CODE : code size. The amount of physical memory devoted to executable code, also known as the ‘text’ resident set’ size or TRS. This is how much the actual code you run is loaded into RAM. 

DATA : Data+Stack size. The amount of physical memory devoted to other than executable code, also known as the data resident set, or DRS. After you allocated memory, the DATA increases. To understand the different between DATA, CODE, RES, and VIRT, take a look at the top answer on this stackoverflow question

nFLT : Page Fault Count. The number of major page faults that have occurred for a task. A page fault occurs when a process attempts to read from or write to a virtual page that is not currently present in its address space. A major page fault is when disk access is involved in making that page available.

Check out page faults using ps -eo min_flt,maj_flt,cmd

To compare to a minor page fault: A minor page fault is when the page is in shared memory, and simply needs to be updated to the new process. Similarly, when allocating memory, the kernel allocates it only in virtual memory. As soon as the process needs to actually write to that page, it is allocated and assigned to the process. No disk access is involved in minor page faults.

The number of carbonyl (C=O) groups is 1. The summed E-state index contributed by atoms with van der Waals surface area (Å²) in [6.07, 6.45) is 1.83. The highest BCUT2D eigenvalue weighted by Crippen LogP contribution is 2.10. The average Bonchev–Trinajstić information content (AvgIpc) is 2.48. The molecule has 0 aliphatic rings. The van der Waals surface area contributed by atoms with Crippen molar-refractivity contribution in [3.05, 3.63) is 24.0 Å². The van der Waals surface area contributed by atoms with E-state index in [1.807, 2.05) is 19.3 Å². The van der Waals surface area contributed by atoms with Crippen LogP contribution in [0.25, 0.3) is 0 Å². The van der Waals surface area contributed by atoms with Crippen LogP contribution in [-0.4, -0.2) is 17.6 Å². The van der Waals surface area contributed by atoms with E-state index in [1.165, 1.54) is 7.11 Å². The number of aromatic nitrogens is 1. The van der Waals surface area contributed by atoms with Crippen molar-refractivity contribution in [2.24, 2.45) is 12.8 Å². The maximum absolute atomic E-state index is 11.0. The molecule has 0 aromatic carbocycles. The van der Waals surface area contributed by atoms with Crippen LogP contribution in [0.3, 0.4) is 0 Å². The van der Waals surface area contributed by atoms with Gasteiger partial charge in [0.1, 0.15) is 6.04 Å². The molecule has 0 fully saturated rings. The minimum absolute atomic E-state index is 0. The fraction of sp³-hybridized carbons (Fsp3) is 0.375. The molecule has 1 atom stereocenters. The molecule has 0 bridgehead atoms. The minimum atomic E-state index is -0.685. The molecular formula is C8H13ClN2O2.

A major page fault is when a swap-out (write page to disk) or swap-in (read page from disk) occurs. When an OS spends more time trying to satisfy major page faults than actually running a process, it’s called ‘thrashing.’ 

See this page for an AWESOME explanation of faults


nDRT : Dirty Pages count. The number of pages that have been modified since they were last written to disk. Dirty pages must be written to disk before the corresponding physical memory location can be used for some other virtual page. 

wCHAN : Sleeping in Function. Depending on the availability of the kernel link map (System.map), this field will show the name or the address of the kernel function in which the task is currently sleeping. Running tasks will be displayed with a dash – in this column. 

FLAGS : Task Flags. This column represents the task’s current scheduling flags which are expressed in hexadecimal notation and with zeros suppressed. These flags are officially documented in linux/sched.h. Less formal documentation can also be found on the ‘Fields select’ and ‘Order fields’ screens.